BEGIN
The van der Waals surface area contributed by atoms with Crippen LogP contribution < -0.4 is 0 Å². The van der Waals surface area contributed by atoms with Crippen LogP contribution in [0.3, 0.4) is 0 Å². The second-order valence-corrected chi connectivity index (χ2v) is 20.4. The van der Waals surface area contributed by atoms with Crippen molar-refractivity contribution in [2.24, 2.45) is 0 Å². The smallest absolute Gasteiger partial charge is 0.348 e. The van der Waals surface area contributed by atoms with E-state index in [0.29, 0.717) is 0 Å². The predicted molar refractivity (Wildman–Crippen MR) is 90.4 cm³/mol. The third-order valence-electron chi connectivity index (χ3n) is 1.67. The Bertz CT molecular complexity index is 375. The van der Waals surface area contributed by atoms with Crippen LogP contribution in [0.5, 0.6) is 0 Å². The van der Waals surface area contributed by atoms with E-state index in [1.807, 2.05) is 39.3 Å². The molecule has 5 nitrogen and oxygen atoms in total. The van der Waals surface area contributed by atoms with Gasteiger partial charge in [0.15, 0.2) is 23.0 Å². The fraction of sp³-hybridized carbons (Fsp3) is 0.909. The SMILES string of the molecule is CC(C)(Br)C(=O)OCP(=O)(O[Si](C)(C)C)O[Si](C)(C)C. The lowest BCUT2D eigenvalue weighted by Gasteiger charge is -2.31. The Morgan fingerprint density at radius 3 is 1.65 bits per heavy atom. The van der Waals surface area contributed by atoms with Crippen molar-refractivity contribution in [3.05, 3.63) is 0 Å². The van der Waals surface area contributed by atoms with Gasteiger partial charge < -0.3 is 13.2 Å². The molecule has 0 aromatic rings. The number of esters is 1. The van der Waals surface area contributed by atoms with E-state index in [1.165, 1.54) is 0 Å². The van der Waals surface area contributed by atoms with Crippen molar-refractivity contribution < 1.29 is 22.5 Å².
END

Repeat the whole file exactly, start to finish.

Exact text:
The van der Waals surface area contributed by atoms with Crippen LogP contribution < -0.4 is 0 Å². The van der Waals surface area contributed by atoms with Crippen LogP contribution in [0.3, 0.4) is 0 Å². The second-order valence-corrected chi connectivity index (χ2v) is 20.4. The van der Waals surface area contributed by atoms with Crippen molar-refractivity contribution in [2.24, 2.45) is 0 Å². The smallest absolute Gasteiger partial charge is 0.348 e. The van der Waals surface area contributed by atoms with E-state index in [0.29, 0.717) is 0 Å². The predicted molar refractivity (Wildman–Crippen MR) is 90.4 cm³/mol. The third-order valence-electron chi connectivity index (χ3n) is 1.67. The Bertz CT molecular complexity index is 375. The van der Waals surface area contributed by atoms with Crippen LogP contribution in [0.5, 0.6) is 0 Å². The van der Waals surface area contributed by atoms with E-state index in [1.807, 2.05) is 39.3 Å². The molecule has 5 nitrogen and oxygen atoms in total. The van der Waals surface area contributed by atoms with Gasteiger partial charge in [0.15, 0.2) is 23.0 Å². The fraction of sp³-hybridized carbons (Fsp3) is 0.909. The SMILES string of the molecule is CC(C)(Br)C(=O)OCP(=O)(O[Si](C)(C)C)O[Si](C)(C)C. The lowest BCUT2D eigenvalue weighted by Gasteiger charge is -2.31. The Morgan fingerprint density at radius 3 is 1.65 bits per heavy atom. The van der Waals surface area contributed by atoms with Crippen molar-refractivity contribution in [3.05, 3.63) is 0 Å². The van der Waals surface area contributed by atoms with Gasteiger partial charge < -0.3 is 13.2 Å². The molecule has 0 aromatic rings. The number of esters is 1. The van der Waals surface area contributed by atoms with E-state index in [1.165, 1.54) is 0 Å². The van der Waals surface area contributed by atoms with Crippen molar-refractivity contribution < 1.29 is 22.5 Å².